Forty‐two cell lines recapitulating mammary carcinoma heterogeneity were profiled for all‐trans retinoic acid (ATRA) sensitivity. Luminal and ER+ (estrogen‐receptor‐positive) cell lines are generally sensitive to ATRA, while refractoriness/low sensitivity is associated with a Basal phenotype and HER2 positivity. Indeed, only 2 Basal cell lines (MDA‐MB157 and HCC‐1599) are highly sensitive to the retinoid. Sensitivity of HCC‐1599 cells is confirmed in xenotransplanted mice. Short‐term tissue‐slice cultures of surgical samples validate the cell‐line results and support the concept that a high proportion of Luminal/ER+ carcinomas are ATRA sensitive, while triple‐negative (Basal) and HER2‐positive tumors tend to be retinoid resistant. Pathway‐oriented analysis of the constitutive gene‐expression profiles in the cell lines identifies RARα as the member of the retinoid pathway directly associated with a Luminal phenotype, estrogen positivity and ATRA sensitivity. RARα3 is the major transcript in ATRA‐sensitive cells and tumors. Studies in selected cell lines with agonists/antagonists confirm that RARα is the principal mediator of ATRA responsiveness. RARα over‐expression sensitizes retinoid‐resistant MDA‐MB453 cells to ATRA anti‐proliferative action. Conversely, silencing of RARα in retinoid‐sensitive SKBR3 cells abrogates ATRA responsiveness. All this is paralleled by similar effects on ATRA‐dependent inhibition of cell motility, indicating that RARα may mediate also ATRA anti‐metastatic effects. We define gene sets of predictive potential which are associated with ATRA sensitivity in breast cancer cell lines and validate them in short‐term tissue cultures of Luminal/ER+ and triple‐negative tumors. In these last models, we determine the perturbations in the transcriptomic profiles afforded by ATRA. The study provides fundamental information for the development of retinoid‐based therapeutic strategies aimed at the stratified treatment of breast cancer subtypes.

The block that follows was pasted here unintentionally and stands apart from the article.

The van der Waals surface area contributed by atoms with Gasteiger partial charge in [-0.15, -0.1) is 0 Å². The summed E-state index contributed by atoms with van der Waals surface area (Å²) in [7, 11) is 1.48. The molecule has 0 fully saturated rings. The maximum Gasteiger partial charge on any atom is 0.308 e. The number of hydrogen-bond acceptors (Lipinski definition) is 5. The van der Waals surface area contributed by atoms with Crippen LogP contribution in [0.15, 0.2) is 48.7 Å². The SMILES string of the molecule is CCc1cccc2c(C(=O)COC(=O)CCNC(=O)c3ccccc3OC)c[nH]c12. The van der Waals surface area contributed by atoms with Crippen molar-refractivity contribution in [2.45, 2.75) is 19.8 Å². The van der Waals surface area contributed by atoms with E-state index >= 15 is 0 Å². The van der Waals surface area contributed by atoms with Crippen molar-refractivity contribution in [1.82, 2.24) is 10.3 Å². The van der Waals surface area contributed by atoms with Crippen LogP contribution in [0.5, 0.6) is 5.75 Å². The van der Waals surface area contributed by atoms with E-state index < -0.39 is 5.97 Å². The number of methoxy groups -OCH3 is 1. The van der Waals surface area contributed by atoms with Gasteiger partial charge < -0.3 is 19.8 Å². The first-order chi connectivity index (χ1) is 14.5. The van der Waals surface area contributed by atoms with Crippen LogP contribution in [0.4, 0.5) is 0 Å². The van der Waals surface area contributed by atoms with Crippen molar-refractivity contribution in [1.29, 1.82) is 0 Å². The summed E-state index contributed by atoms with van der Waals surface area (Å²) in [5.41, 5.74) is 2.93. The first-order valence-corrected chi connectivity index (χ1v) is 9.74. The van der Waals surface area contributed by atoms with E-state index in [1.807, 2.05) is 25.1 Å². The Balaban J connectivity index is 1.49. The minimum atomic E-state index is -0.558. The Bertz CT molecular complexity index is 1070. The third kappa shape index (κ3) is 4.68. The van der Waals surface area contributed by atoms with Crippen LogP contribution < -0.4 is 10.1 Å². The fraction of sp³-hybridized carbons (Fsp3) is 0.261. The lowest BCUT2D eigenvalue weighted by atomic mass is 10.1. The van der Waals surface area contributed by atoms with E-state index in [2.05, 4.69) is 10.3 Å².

This study provides fundamental information for the development of retinoid‐based therapies for breast cancer and suggests that therapeutic strategies based on the use of RARα‐specific retinoids may overcome toxicity due to use of pan‐RAR agonists.